Added: Kong Ensign - Date: 14.03.2022 22:55 - Views: 13823 - Clicks: 6023
Jump to Skip . Ending this program is a good first step, but as Congress debates expiring Patriot Act provisions this year, it needs to do much more to protect individual rights, including eliminating the phone record authority altogether. In , Edward Snowden revealed that the NSA had been collecting the phone records of virtually every single American, relying on a twisted interpretation of Section of the Patriot Act. The information collected by the government included who called whom, when, and for how long.
But under the newly constituted program, the NSA collected over million records in alone. Further, the new program has been beset by years-long compliance violations that resulted in the unlawful collection of countless records. Now, news reports suggest that the NSA may have voluntarily halted the program.
The NSA has yet to confirm why, and it may have simply replicated this collection under a different authority. Even if these reports are true, however, Congress must still act to prevent this program from ever being resurrected. In the past, the NSA has argued that it retains the authority to restart surveillance programs it voluntarily ends.
The agency will likely take the same position here. Even aside from the call detail records program, the government collects a staggering amount of information under Section Despite the reforms, this collection does not appear to be targeted and narrow. For example, in , investigations of 74 targets resulted in the disproportionate collection of information regarding 87, unique phone s, addresses, or other identifiers.
Unlike surveillance prior to the Patriot Act, under Section , the government can target individuals who are not members of terrorist organizations, affiliated with foreign nations, or suspected of any criminal wrongdoing at all. This extremely low bar leaves ample room for government abuse, evidenced by the fact that for over a decade the government interpreted this standard as permitting the collection of records of nearly everyone in the U.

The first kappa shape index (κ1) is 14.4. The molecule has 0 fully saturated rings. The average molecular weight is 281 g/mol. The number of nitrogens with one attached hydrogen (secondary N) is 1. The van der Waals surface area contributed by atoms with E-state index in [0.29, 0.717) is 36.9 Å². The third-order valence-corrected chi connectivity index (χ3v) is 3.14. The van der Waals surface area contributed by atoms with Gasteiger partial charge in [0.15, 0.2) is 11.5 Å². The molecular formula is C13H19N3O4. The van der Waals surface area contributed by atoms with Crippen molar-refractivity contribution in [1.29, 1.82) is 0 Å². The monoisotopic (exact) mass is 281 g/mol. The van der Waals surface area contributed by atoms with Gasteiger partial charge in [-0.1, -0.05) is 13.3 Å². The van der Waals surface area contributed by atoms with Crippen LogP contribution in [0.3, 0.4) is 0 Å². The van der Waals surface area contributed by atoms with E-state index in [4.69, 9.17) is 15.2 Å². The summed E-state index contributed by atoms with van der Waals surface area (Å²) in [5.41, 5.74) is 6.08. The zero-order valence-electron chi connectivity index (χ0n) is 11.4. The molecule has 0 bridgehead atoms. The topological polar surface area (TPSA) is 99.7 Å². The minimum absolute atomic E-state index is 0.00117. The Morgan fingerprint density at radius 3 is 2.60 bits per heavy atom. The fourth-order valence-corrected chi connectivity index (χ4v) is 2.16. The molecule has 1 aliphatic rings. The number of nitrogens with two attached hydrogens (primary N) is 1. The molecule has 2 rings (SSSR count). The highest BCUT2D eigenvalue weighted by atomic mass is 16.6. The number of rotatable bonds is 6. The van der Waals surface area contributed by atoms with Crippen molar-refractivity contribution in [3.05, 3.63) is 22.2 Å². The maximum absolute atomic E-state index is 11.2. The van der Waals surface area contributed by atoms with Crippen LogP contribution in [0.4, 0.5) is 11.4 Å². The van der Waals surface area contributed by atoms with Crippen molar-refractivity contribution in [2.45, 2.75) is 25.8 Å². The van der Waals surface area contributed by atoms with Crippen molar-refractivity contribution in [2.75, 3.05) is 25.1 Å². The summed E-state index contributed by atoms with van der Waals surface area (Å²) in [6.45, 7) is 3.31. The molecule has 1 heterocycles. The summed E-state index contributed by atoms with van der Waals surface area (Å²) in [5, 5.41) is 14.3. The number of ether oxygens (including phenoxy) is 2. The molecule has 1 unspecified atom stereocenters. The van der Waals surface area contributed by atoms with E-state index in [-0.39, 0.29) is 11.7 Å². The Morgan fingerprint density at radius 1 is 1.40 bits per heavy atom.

Given this history, Congress should allow Section to expire at the end of this year unless the law can be substantially reformed to prevent rights intrusions. In addition to Section , however, Congress must also revisit other surveillance authorities that the government still abuses.
According to transparency reports, the government continues to collect information about tens of thousands of unique s under other Patriot Act authorities that were changed in Congress must pass additional reforms to halt this large-scale surveillance and put in place safeguards to prevent these powers from being used as a tool to target minorities, suppress journalists and critics, or circumvent existing criminal laws. For example, Congress must adopt procedures that prevent the government from engaging in practices that wrongly target or impact people based on race, religion, national origin, or other protected classes.
This is particularly important given the ample evidence of bias in intelligence analyses and practices. Congress must also strengthen existing First Amendment protections. Yet partially redacted intelligence court opinions suggest that these safeguards are being interpreted far too narrowly. The reforms also did not address concerns that large-scale surveillance would likely sweep in the information of individuals, like journalists, engaged in First Amendment-protected activities.
The FBI and other agencies should be prohibited from searching and using this information for purposes unrelated to why it was collected, circumventing existing protections that exist in the criminal context. They must also meet their constitutional obligation to provide notice to individuals when this information is used in criminal proceedings — something that they have denied they have the responsibility to do when using information from Section and other authorities.
Congress also needs to reform the secret Foreign Intelligence Surveillance Court, in part by requiring more declassification of its opinions, ensuring transparency. Even if the NSA call records program has ended, that is not enough to protect our rights. Congress must end the call-detail-record authority altogether. In addition, it must take steps to put an end to other abuses under Section and similar surveillance authorities. Speak Freely. Facebook Twitter Reddit Print. But this alone is not enough. Fight for everyone's rights - support the ACLU. Leave this field blank. Related Stories.
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